Another great honor

October 18, 2019

Our readers pointed out to us the other day that the purchasing award the city recently got involved the city paying a fee of either $400 or $600 depending upon whether the city is a member of the organization.

Following up on that thought the city also receives a “Certificate of Achievement for Excellence in Financial Reporting”.

Maybe the certificate is designed to make us feel better about what the city is telling us.

As it turns out the Government Finance Officers Association is the group awarding the certificate of achievement.

The city uses our tax money to pay for their submission:

Would the city tell us if they failed to get the certificate that they bought?

We deserve better


Double negatives

October 17, 2019

The city hired an out of town firm to conduct a study of our downtown parking situation.

You can read it here.

The print is very light and difficult to read.

We did find this gem:

The consultants wrote:

We found numerous instances of overly worded and bureaucratic language  throughout all sections of the El Paso Code of Ordinances.  The use of double negatives and confusing language makes reading and understanding the code very difficult for the average citizen.

According to plan

This is part of how the functionaries down at the city maintain their power.

Will this out of town firm ever be hired again?

We deserve better


Award for innovation

October 16, 2019

One of our loyal readers sent this in with the note “You can’t make this up”.

From El Paso Inc.

The National Procurement Institute has awarded the city of El Paso Purchasing & Strategic Sourcing Department the 2019 Achievement of Excellence in Procurement Award. The award is earned by public and nonprofit organizations that obtain a high application score based on innovation, professionalism, e-procurement procedures, productivity and leadership. It is the sixth year in a row that the city has received the award.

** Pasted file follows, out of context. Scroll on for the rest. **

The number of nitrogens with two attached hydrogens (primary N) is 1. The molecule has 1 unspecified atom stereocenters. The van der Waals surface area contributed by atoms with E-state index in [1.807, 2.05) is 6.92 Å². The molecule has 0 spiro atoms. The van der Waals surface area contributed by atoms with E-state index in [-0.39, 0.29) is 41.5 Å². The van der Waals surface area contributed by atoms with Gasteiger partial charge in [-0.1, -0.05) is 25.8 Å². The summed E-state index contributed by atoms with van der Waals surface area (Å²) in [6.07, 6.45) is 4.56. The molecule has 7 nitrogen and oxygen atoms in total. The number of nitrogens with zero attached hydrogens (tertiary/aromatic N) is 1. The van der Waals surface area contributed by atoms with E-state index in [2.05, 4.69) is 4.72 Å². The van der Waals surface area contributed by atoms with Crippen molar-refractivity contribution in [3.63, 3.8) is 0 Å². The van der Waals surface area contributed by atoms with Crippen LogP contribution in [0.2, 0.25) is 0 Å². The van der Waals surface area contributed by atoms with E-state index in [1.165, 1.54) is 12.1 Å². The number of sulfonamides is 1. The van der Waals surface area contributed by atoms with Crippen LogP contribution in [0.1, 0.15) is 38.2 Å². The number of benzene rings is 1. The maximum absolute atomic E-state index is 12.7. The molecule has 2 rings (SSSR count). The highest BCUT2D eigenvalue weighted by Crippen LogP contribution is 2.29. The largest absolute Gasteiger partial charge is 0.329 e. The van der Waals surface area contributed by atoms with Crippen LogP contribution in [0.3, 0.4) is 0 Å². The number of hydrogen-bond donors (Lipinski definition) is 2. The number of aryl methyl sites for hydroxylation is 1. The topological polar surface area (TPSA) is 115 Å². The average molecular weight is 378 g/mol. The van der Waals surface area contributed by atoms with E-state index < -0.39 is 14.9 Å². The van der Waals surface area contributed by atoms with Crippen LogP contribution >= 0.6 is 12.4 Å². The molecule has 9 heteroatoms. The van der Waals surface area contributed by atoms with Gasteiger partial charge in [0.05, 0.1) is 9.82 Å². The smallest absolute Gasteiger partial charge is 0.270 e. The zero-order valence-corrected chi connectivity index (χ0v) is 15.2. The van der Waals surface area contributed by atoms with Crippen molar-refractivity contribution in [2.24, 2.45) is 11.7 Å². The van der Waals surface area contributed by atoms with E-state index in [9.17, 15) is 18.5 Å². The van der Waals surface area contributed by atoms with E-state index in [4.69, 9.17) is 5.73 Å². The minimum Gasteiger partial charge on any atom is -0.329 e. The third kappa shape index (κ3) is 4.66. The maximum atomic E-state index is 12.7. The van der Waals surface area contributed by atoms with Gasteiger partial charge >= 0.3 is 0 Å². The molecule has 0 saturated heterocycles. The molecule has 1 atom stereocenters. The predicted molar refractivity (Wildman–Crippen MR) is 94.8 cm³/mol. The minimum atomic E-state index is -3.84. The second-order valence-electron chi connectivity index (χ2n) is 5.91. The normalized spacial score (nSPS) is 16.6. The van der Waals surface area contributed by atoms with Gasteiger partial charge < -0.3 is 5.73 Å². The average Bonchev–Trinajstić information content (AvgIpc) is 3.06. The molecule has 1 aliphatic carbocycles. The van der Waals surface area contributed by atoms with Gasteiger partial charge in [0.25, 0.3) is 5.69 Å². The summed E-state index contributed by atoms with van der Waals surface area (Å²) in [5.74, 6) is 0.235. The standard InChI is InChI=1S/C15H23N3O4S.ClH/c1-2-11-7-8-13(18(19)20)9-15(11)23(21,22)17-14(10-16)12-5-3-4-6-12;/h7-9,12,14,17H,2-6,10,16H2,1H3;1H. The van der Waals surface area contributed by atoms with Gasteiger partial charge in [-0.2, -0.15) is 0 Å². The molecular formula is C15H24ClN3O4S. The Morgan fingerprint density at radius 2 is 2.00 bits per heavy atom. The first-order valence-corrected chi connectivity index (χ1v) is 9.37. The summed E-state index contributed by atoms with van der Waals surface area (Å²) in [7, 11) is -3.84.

Many of us can say first hand that they are innovative.

We deserve better


False promise

October 15, 2019

The city is adopting a new parking app named “Park 915”.

This slide is part of a presentation that will be made in a special city council meeting Monday, October 14, 2019.

Real time?

Supposedly the app will allow us to parking spaces that are available at the moment we look.

How can it do that?

If someone parks a vehicle in a spot and ignores the electronic app the spot is still going to be occupied.

We can see that the app could tell us if a spot is supposed to be unoccupied but confirming that a spot is open will require visual confirmation or electronic sensors.

Is this another case of over-promising?


We deserve better


Lost dog proposal

October 14, 2019

The slide below is what city staff is recommending that the city do relative to the “Lost Dog Trail” and other land where we voted with the following language to create an ordinance:

Shall an ordinance be approved to preserve in its natural state, for all time, the 1,107 acres
owned by the City of El Paso and referred to as “Tax Increment Reinvestment Zone Number
Twelve,” which includes the “Lost Dog Trail,” and to prohibit, for all time, any private development and
any major public roadways on said 1,107 acres?

This seems reasonable to me.  I think it says that the city would not have to buy the land and that after the restrictive covenants are created the land will be preserved.

I assume that changing the covenants would require city council action and supposedly the public would have an opportunity to weigh in at that time.

What do y’all think?

We deserve better


Not Brio, Adagio actually

October 10, 2019

In November of 2018 we wrote about the Alameda Brio being late.

We were originally told that it would start running in early 2018.

The Sun Metro web site contained this notice in December of 2018:

The other day we saw this on the Sun Metro site:

It’s getting late in 2019 so they better hurry.

We deserve better




Trust us

October 9, 2019

This is what the bond issue will look like on the ballot:

Do they know what they are going to build?

They have a list of facilities but they put this footnote on each slide:

Amounts listed are preliminary estimates subject to change. Actual use of any approved bond funds
will be determined by subsequent action by City Council.

Do they know how much each building will cost?

No, they have not gone out to bid–they are just guessing.  Many of us can remember how that worked out with the ballpark/city hall move.

Can someone send us a graphic of a blank check?

We deserve better



%d bloggers like this: